Research by insurance firm Genworth found the shortfall of first-time buyers in the South East is enough to fill the city of Brighton while in the North West it would take a town the size of St Helens to cope.
In the South East an average of 86,733 first-time buyers bought a home each year between 1974 and 2006. But since then this figure has plummeted to 47,863 a year.
This has created a shortfall of 310,967. This is more than any other region and more than the entire 281,100 population of Brighton and Hove.
In the North West the shortfall of 180,685 first-time buyers is bigger than the whole population of St Helens (177,200).
The North East has been hardest hit by the recession with buyer levels down 48% from 23,191 to 10,575 a year.
Simon Crone, vice president for mortgage insurance at Genworth, said mortgage lenders had shied away from first-time buyers since the financial crash.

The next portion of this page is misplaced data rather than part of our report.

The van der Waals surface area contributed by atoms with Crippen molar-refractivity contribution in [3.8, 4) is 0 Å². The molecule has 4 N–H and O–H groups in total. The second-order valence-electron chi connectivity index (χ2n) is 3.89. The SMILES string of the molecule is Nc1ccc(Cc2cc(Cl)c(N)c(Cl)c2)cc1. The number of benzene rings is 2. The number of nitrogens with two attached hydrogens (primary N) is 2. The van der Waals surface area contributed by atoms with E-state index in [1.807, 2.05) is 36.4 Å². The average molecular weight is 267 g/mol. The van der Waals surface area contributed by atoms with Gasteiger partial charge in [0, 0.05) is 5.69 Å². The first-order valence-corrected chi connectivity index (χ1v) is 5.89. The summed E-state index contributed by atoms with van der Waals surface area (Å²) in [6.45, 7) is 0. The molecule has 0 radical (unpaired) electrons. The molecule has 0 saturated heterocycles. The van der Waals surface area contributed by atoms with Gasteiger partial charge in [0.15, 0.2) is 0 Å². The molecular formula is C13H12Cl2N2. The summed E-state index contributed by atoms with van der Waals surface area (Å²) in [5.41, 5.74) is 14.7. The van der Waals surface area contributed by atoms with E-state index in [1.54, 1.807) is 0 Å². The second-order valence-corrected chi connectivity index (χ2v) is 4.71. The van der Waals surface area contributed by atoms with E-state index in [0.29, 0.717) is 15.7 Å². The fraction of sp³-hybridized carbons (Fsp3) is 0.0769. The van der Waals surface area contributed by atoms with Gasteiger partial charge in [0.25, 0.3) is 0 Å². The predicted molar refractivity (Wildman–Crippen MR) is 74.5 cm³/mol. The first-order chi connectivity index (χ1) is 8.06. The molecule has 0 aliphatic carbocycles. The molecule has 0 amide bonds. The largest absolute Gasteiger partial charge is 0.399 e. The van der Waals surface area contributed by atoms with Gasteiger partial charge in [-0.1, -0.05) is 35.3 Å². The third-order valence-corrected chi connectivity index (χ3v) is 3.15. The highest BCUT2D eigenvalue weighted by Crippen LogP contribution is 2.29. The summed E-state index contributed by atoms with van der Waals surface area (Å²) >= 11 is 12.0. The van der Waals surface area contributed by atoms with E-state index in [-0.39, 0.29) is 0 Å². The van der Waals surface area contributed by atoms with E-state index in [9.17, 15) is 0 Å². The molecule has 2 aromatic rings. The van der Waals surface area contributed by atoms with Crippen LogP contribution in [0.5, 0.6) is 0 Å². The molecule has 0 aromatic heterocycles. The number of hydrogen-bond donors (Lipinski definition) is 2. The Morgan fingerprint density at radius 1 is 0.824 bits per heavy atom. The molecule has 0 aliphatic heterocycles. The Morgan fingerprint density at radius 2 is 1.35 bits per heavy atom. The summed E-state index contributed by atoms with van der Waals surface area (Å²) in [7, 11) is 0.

“Tougher regulation and higher capital requirements for lenders as a result of the recession have accelerated the fall in homeownership and dramatically reduced the number of people – especially younger households – who are able to buy their first home,” he said.
“A dual crisis has emerged with the shortage of new homes exacerbated by a shortage of loans traditionally used to help first time buyers get on the property ladder with 5% or 10% deposits.
“Our analysis shows that all regions have felt the impact of the squeeze on first time buyers, regardless of the so-called ‘North/South’ divide. While London and the South East face the biggest pressure of high house prices, a lack of housing supply nationwide and limited access to first-time buyer mortgages has left many regions with years’ worth of ‘missing’ owner-occupiers.”